The affect of diet on disease is a notoriously difficult thing to study. For this reason, we do not know for sure whether diet directly affects acne, and if so, to what degree. However, it remains a distinct possibility that moving toward a healthier diet may reduce symptoms of acne, at least to some degree. From the science produced thus far, we have early hints that it may be best to:
Eat a low-glycemic diet rich in whole grains, meat/poultry/fish, vegetables & fruits, nuts, eggs, and oils, and cut down on high-glycemic processed foods and drinks like white bread, candy, and soda.
Take up to 6 regular fish oil pills per day, or up to 3 "concentrated" fish oil pills to get the omega-3 fats your body needs to combat inflammation. Remember: Acne is an inflammatory disease.
Eat lots of colorful vegetables & fruits. Nature makes food colorful when it contains high amounts of antioxidants, and these plant-based antioxidants may help calm the skin.
Take 30mg of zinc gluconate per day: People with acne tend to be low in zinc, and multiple studies support a link between low levels of zinc and acne.
Dairy gets a lot of press when it comes to acne, but the evidence we have thus far is tenuous at best.
Consider calories: A rapid increase in calories can cause the body to increase hormone production, which could hypothetically increase symptoms of acne. This may be why most "acne diets" tend to work in the short term as calories are limited.
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Latest in Diet
The Tenuous Relationship Between Dairy and Acne
Most questionnaire-based studies show an association between milk and acne, and hypotheses of how dairy could affect acne abound, but until we have a good...
February 10, 2021
Do Sugary Foods and Drinks Cause Acne?
Sugary foods like candy and soda are known as "high glycemic load" foods because they cause a spike in blood sugar and a corresponding rise in insulin, which may initiate a cascade of hormones that may lead to more acne. But more evidence is needed.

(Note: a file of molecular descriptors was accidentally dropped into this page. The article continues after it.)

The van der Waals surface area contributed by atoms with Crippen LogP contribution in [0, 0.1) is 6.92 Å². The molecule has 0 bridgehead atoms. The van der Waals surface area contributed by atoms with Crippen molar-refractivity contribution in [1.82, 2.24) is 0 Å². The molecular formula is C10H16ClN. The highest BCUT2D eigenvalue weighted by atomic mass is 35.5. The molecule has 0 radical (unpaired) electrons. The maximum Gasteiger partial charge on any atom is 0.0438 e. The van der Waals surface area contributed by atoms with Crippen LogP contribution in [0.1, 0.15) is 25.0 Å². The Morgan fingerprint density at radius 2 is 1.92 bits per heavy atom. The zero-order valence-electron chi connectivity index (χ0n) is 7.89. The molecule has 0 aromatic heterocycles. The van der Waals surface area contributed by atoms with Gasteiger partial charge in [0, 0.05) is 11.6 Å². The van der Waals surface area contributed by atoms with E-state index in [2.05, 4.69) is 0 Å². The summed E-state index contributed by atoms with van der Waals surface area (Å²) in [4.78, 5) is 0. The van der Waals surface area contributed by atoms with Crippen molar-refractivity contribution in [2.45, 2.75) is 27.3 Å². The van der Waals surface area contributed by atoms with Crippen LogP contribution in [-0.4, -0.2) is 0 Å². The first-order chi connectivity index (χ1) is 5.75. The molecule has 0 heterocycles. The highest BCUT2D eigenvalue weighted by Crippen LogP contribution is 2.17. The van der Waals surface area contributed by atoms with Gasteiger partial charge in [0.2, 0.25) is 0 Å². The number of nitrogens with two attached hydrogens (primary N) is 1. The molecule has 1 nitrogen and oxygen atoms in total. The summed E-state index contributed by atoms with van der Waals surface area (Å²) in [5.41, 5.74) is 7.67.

January 04, 2021
Diet and Acne
Can your food intake cause acne? All of the latest science on diet and acne is explored on this page, including information on milk/dairy, glycemic load, omega-3s, zinc, caloric intake, fatty/oily foods, iodine, chocolate, antioxidants, and the gut.
December 28, 2020
Caloric Intake and Acne
Increased calories might increase skin oil production, and thus make acne worse, whereas decreased calories might have the opposite effect. Is this why most "acne...
December 07, 2020
Is There a Link Between Iodine and Acne?
Only very high levels of iodine from sources like kelp supplements or some medications lead to skin eruptions that look like acne, called "acneiform eruptions." The research shows us that we do not need to concern ourselves with iodine affecting acne when it comes to a typical diet.
November 25, 2020
How Fatty Foods Affect Acne
It may be the calorie content in fatty food more than the fat itself that might lead to more acne. However, there is simply not enough evidence for us to conclude anything about fatty food and acne until we see randomized controlled studies on the subject.
November 06, 2020
The Role of Good Bacteria in the Gut
We have trillions of good bacteria in our guts that keep us healthy. Oral antibiotics, which are sometimes prescribed for acne, kill both bad bacteria and good bacteria, and can negatively affect our immune system and health.
October 12, 2020
What Are the Best Foods for People with Acne?
Whole vegetables and fruits are packed with antioxidants that could help reduce inflammation. Since acne is an inflammatory disease, eat lots of these. Fish has...
October 02, 2020
Tips on How to Eat Low Glycemic
Eat more whole foods like meat, veggies, eggs, nuts, beans, and oils, and less processed and high-sugar foods like white bread, candy, and soda.
September 15, 2020